This is a long-term project, as perhaps we won't see it as a mature woodland until we are very old, but perhaps our grandchildren (yet to be made) might. It is encouraging to look down the tubes now and see a lot of the trees, which were small bare sticks, with leaves now.

New game is "name that tree"

View of the house (in need of some whitewash), with some of the tree planting area behind

Tree planting seems to be very much in the news, but my husband has been dreaming about managing his own patch of woodland for a long time. I think he thought to find some woodland to work in, and making his own was not the original plan. Some of the trees are filling in between two areas of existing woodland, so he does have some larger trees to look after. The Woodland Trust man was very keen for biodiversity that woodland areas be connected, so that wildlife can move from one area to another. 

The largest part of the trees came through the Woodland Trust, although a few and some through SWLEN, now called Habitats and Heritage. Also quite a few were grown by my husband himself, from nuts he picked up. For several years there has been a section of the fridge where the nuts have to go to simulate winter, before they are planted. He has planted these trees in a small separate area.

We did a little planting in the vegetable plot after Christmas, planting some blackcurrant bushes and a tayberry. I have also just put in 7 more asparagus crowns, in the hope that I will have more than a single asparagus on my plate. Five bought from a seed company, and 2 from Poundland, so we will have to see which do better. My daughter and I went back to London for schools reopening, but while we were there my husband has planted onions and shallots.  

The blackcurrant bushes, and trench for the asparagus behind

First shoots of an onion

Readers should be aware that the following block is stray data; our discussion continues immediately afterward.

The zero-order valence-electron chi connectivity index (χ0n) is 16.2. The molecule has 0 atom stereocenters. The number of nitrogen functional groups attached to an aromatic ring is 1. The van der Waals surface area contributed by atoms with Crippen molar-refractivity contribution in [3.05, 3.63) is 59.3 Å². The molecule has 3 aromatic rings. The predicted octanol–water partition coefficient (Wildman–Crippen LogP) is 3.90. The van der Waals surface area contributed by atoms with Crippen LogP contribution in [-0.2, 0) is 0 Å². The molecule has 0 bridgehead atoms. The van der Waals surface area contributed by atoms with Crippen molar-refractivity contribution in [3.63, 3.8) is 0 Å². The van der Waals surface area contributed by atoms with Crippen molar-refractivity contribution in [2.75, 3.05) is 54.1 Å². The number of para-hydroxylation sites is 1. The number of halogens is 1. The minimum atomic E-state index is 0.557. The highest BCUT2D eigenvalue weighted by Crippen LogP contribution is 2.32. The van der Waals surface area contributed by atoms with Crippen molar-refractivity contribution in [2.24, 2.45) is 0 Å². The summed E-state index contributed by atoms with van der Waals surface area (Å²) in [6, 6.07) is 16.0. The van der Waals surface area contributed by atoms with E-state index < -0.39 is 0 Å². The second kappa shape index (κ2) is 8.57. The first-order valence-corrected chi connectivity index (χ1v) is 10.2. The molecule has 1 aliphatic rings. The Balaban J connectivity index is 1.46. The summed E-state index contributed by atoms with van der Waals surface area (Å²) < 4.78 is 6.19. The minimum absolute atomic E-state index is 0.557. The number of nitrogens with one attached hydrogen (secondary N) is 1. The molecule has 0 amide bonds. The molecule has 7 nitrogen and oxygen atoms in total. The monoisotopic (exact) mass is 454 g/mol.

We have decided to try and grow a bigger variety of plants this year. The crops that were successful last year, we often seemed to have too much. My other resolution is to try and dig in more manure, as that did seem the key to things doing well.

We are only going to plant just one sort of potato this year, but have had a set back, as my husband put the seed potatoes on a low shelf to chit. He then found they had all disappeared. He said he almost started to doubt himself, as there was not a scrap of potato left. But the dog was looking guilty, and tubby. So we have had to buy more and start again. We have now planted two rows of desiree.

In digging over the area where we had potatoes last year, I have dug up a quite large amount. I can only think that our decision to dig a few plants when we needed them was not very sensible. Perhaps with two of us doing this we were missing plants, this year we should just dig them up all in one go.

We didn't grow any strawberries last year, so yesterday planted 12 strawberry plants bought in the garden centre. My gardening book says that you should not let them fruit the first year, but I am a bit uncertain about this, as the label on the plants didn't mention this. Should I remove any flowers, or just talk to them severely? I'd welcome any advice on this.